Changes to Startup Taxes for 2023
Taxes is like the sands on the beach by my house, it is a constantly changing world molded by the tides of public sentiment and the seasons of political changes. Sometimes I walk down and there is a ton of sand and everything is smooth and easy to walk on. Other days the sand is sucked out, leaving rocky crevices where my feet are constantly at risk of a cut. The same thing is happening in the business world regarding the shifting of tax laws. We have experienced a decade of smooth regulations that have eased the way for business development, but the seasons are shifting and we are moving into a period where this may not be the case for long.
IRS Hiring 87,000 New Agents
One of the biggest changes coming that most tax advisors are least prepared for is the massive hiring spree the IRS is currently on. The IRS announced last fall that they will hire 87,000 new revenue agents over the next few years, and by my calculations this means the IRS will be two-thirds new hires by the end of 2025. Why does this matter? From my experience, the new IRS agents are much more likely to fight over every single dollar in an examination, and this makes both the cost of litigation costs and the overall cost of an audit will increase significantly for businesses.
When I first entered the world of taxes in the mid-2000’s business audits were common- over 2% of a firm’s small business clients could expect to be audited annually. That number has since dropped to around 0.2% in recent years. As businesses increase in revenue this percentage increases quickly, but that is who the IRS audits; Fortune 500 companies are almost always defending themselves against audits. But with all these new agents, they won’t be assigned those high profile audits, and auditing individuals is unpopular, so who will they be assigned to audit? Small businesses.
I would calculate the risk of audit for the 2022 tax year jumping up to around 2% again for startups, and for 2023 and 2024 I am guessing this will be more in the 5% range of risk for each year. Therefore, it is more crucial than ever to carefully document your business activities and expenses, as the risk will be substantially higher for every business.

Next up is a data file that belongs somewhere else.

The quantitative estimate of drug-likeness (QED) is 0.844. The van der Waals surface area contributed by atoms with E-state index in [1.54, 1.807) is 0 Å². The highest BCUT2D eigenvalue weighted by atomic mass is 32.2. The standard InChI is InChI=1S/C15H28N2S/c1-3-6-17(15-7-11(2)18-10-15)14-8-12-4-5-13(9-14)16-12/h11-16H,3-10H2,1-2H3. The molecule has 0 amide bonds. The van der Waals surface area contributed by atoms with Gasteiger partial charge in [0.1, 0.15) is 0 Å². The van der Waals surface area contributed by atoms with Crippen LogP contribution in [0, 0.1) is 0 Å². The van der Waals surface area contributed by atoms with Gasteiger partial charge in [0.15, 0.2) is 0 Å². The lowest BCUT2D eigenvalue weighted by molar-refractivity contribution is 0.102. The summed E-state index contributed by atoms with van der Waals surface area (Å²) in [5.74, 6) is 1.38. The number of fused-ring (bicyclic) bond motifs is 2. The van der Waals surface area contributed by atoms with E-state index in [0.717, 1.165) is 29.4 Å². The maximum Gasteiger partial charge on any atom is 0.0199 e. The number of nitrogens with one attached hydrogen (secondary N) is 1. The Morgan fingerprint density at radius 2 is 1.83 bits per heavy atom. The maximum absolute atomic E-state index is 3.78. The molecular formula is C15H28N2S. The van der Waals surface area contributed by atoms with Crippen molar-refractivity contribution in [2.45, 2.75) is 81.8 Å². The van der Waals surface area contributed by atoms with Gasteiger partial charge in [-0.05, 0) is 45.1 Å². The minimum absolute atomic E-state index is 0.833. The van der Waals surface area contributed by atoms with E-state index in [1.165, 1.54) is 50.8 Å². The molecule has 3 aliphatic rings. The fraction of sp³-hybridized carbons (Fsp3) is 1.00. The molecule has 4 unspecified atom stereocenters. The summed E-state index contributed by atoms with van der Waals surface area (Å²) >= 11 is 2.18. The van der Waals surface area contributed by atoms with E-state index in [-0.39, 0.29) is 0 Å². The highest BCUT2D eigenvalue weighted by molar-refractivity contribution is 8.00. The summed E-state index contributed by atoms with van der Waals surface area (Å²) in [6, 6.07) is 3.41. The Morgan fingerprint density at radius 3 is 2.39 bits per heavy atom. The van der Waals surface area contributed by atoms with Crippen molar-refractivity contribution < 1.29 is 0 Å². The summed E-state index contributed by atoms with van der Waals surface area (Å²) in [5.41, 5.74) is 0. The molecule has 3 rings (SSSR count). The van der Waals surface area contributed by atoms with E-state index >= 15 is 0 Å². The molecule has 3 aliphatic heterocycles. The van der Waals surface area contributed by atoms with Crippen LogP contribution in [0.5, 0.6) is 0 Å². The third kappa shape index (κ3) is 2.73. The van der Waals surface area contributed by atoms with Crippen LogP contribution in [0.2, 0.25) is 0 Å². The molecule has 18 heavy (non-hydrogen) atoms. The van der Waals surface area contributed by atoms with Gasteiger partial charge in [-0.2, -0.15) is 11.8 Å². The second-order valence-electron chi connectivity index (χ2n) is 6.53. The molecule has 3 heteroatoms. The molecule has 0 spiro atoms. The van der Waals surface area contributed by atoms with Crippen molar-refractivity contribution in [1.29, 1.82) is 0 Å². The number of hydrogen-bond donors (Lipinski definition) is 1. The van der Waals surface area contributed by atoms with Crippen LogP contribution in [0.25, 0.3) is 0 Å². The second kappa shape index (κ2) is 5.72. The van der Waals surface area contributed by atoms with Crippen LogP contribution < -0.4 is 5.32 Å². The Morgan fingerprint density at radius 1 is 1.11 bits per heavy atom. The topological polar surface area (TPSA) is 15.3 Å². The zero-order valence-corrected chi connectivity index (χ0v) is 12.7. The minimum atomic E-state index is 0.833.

Research and Development (R&D) Credits and Expenditures
In the past two years, there has been a gradual decline of the application and value in R&D expenditures in the US. First, tax court cases and IRS memos have increased the documentation burden for taxpayers when claiming R&D credits. Then the requirement to amortize Research and Experimentation (R&E) costs was quietly included into the Tax Cuts and Jobs Act (TCJA), as activated, will prevent deductions of many costs previously taken by startups.
The increased diligence regarding R&D credits was necessary. The appeal of “free money” back from the government for a credit refunded against payroll taxes is very high, and it can be a very valuable credit for startups when claimed legitimately. However, there are many fly-by-night credit generation mills that have developed software programs to create large credits claims, market their credit services heavily through affiliate programs, and take a big chunk of the credit given.
Sadly, these practices will someday backfire on the many startups who have gone this route and they will owe large amounts of credits back, plus penalties and interest. These credit mills have been playing the “Audit Lottery” for years, and with 0.2% audit risk that made sense. But when the IRS does John Doe summons for their records and goes after these practices, it seems unlikely that these companies will stay in business long enough to support their “Audit Guarantee” schemes. I wouldn’t bet my company’s future on it at least.
The R&E expense amortization changes were expected by everyone in the industry to either be eliminated or at least be deferred for a number of years. They were added as a revenue raiser to the TCJA to make it meet budgetary requirements to get passed, but nobody ever expected them to become reality. But that seems to have happened as it quietly became law for the 2022 tax year, and now all expenditures for research and development costs must be amortized over five years if the work is done in the US, or over 15 years if this work is performed abroad.
The guidelines for what qualifies as R&D under the amortization rules are far more broader than for the R&D credit, and any development cost for a new software must be amortized. Additionally, common activities like feasibility studies or a market research projects must now be capitalized as well, and even overhead costs must be allocated to these expenditures. This will have a major impact on startups, and may decrease investment in US companies going forward.
1099-k Deadline Extended to Start with 2023 Tax Year
The much discussed new $600 reporting threshold will start for payments made in the 2023 Tax Year. This was supposed to start in 2023 for the 2022 tax year, but at the last minute the IRS delayed this requirement until the following year as part of the America Rescue Plan Act enacted during the Covid-19 pandemic as part of a series of tax credit extensions.
The reason for this delay was to allow for a smooth transition to the enforcement of these reporting requirements, which will affect many gig economy workers and marketplaces. The current requirements for the 2022 tax year to report are if payments exceed $20,000 in total value and more than 200 transactions.